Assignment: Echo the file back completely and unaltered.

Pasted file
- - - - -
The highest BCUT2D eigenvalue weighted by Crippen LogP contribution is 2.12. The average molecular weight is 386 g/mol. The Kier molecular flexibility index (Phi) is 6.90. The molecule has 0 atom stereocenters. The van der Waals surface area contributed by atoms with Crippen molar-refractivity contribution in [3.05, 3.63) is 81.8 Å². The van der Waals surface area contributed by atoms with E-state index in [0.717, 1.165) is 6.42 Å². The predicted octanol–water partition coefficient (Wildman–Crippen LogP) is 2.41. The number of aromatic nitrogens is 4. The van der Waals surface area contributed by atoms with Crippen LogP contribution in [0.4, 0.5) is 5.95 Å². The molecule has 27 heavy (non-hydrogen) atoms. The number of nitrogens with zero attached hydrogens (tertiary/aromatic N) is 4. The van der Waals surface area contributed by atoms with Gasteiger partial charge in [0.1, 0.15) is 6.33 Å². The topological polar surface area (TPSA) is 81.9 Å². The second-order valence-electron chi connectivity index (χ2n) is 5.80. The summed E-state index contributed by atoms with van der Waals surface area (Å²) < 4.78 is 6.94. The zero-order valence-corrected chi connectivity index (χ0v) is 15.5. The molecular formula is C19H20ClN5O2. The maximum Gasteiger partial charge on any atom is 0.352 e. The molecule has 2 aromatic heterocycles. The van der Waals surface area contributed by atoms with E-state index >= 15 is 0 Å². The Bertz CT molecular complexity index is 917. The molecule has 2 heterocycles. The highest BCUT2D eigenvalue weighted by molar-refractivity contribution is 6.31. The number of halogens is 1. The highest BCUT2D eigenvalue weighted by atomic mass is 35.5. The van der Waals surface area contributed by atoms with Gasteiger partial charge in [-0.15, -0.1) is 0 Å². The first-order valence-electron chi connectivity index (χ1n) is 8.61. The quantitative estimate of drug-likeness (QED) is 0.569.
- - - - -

The highest BCUT2D eigenvalue weighted by Crippen LogP contribution is 2.12. The average molecular weight is 386 g/mol. The Kier molecular flexibility index (Phi) is 6.90. The molecule has 0 atom stereocenters. The van der Waals surface area contributed by atoms with Crippen molar-refractivity contribution in [3.05, 3.63) is 81.8 Å². The van der Waals surface area contributed by atoms with E-state index in [0.717, 1.165) is 6.42 Å². The predicted octanol–water partition coefficient (Wildman–Crippen LogP) is 2.41. The number of aromatic nitrogens is 4. The van der Waals surface area contributed by atoms with Crippen LogP contribution in [0.4, 0.5) is 5.95 Å². The molecule has 27 heavy (non-hydrogen) atoms. The number of nitrogens with zero attached hydrogens (tertiary/aromatic N) is 4. The van der Waals surface area contributed by atoms with Gasteiger partial charge in [0.1, 0.15) is 6.33 Å². The topological polar surface area (TPSA) is 81.9 Å². The second-order valence-electron chi connectivity index (χ2n) is 5.80. The summed E-state index contributed by atoms with van der Waals surface area (Å²) < 4.78 is 6.94. The zero-order valence-corrected chi connectivity index (χ0v) is 15.5. The molecular formula is C19H20ClN5O2. The maximum Gasteiger partial charge on any atom is 0.352 e. The molecule has 2 aromatic heterocycles. The van der Waals surface area contributed by atoms with E-state index >= 15 is 0 Å². The Bertz CT molecular complexity index is 917. The molecule has 2 heterocycles. The highest BCUT2D eigenvalue weighted by molar-refractivity contribution is 6.31. The number of halogens is 1. The highest BCUT2D eigenvalue weighted by atomic mass is 35.5. The van der Waals surface area contributed by atoms with Gasteiger partial charge in [-0.15, -0.1) is 0 Å². The first-order valence-electron chi connectivity index (χ1n) is 8.61. The quantitative estimate of drug-likeness (QED) is 0.569.